There weren't too many chasers out today, which surprised me. The forecast for storms wasn't brilliant but personally, I had a more satisfying chase than I would end up having tomorrow where the models were better.
The initial target was around Warwick, which worked out well. There was a very high fire danger today and after driving through a fire started by a lightning strike on a recent chase, the danger seemed very real. There were plenty of smoke plumes around the place, with a relatively close fire in Springfield.
Here's the view of the first cell springing up NE of Stanthorpe from near Maryvale:
I continued on to just S of Warwick.
As the storm approached Allora, it started developing very nicely.
The outflow of this main storm seemed to trigger a couple of fresh updrafts ahead of it:
The structure seemed to be weakening at this point but the thunder continued. Here's the view just S of Pittsworth:
As nightfall drew closer, I tried to stay on the NW edge of the storm as it continued northwards. Most of the CGs (cloud to ground lightning) were landing just on the western edge of the leading part of the storm so that's where I followed.
A fellow chaser and landscape photographer Phil Rettke also happened to shoot the above lightning bolt from a nearby location. I decided to place the two images together to produce what is possibly the first ever 3D stereoscopic image of lightning:
You can find more on stereoscopy here. Meanwhile, the lovely lightning continued near Pittsworth.
Then one massive bolt landed within a couple of hundred metres. It was most likely a positive stroke which emanates from the top of the storm cloud to ground, rather than from the bottom of the cloud. It's size and protrudence through the front of the rain free base (RFB), unlike all the other bolts which were landing at the edge of the rain curtain, seemed to support this. Unfortunately, it landed out of frame but I did catch an offshoot. Very close lightning seems much more stark and "sharp", if that makes sense.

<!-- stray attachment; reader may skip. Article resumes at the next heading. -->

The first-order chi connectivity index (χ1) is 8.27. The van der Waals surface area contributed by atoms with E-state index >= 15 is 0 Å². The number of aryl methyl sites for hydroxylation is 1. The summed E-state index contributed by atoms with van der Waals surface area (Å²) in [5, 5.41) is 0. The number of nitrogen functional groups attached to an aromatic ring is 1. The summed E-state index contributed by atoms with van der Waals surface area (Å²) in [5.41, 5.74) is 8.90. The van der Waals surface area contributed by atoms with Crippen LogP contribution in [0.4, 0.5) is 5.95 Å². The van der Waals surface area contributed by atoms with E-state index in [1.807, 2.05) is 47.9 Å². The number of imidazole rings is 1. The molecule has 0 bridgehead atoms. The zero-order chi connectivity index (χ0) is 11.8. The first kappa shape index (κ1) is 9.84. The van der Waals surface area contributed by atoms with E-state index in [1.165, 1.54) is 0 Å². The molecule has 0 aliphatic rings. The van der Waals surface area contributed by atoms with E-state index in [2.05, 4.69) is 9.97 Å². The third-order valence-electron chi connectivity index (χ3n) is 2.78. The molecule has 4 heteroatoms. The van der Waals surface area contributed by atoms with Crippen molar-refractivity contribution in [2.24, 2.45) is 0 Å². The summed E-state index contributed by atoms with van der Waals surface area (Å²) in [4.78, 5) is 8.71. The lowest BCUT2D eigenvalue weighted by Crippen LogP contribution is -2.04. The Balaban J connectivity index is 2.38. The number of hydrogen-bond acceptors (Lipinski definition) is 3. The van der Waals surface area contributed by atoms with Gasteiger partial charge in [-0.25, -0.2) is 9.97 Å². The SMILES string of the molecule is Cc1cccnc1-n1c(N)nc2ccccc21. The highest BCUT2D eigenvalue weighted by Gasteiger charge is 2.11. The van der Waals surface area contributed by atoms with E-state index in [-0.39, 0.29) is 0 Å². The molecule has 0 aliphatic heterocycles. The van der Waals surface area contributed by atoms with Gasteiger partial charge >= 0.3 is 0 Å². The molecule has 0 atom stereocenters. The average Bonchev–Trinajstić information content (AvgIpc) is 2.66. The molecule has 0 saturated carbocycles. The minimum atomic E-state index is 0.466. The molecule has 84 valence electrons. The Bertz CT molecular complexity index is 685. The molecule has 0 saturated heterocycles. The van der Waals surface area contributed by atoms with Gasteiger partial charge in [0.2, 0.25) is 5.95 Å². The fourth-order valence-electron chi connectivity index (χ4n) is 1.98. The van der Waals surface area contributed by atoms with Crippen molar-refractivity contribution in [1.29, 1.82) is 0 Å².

Meanwhile, more activity had sprung up W near Millmeran and S towards Inglewood.
These multiple cells formed a bit of a U shape as they approached, making it tricky to avoid the rain. I managed to sit inside this U-shape for a while as the lightning continued.
These storms were weakening but the lightning wasn't quite done yet.
Just as these guys were in their death throes, more flashes became visible to the S and W. I probably should've called it a night, but the lightning sucked me in to driving to Inglewood. On the way, 10kms N of Inglewood, I saw some evidence of strong winds from the storms that I'd just photographed. I'm glad I wasn't stuck in this forest when it came through.
I arrived at Inglewood around 10:50pm to persistant light rain which made lightning photography tricky, but it wasn't a complete waste of time. It was very dark out here, accentuating the brightness of the lightning. One particular overhead crawler sent a very audible one second ZAP through the power lines.. freaky stuff.
I didn't mind coming out this far because more storms were forecast tomorrow and it would be great to start the chase from here. But as midnight approached and the lightning slowed I faced the choice of whether to slum it in the car or wake some poor motel operator. I opted for the latter and was super thankful for his hospitality and a clean bed. "You want cash or card?" "We'll work it out tomorrow, mate." :)
Here's some video of the chase from Warwick to Pittsworth:
Brisbane 256km radar loop 12pm-1am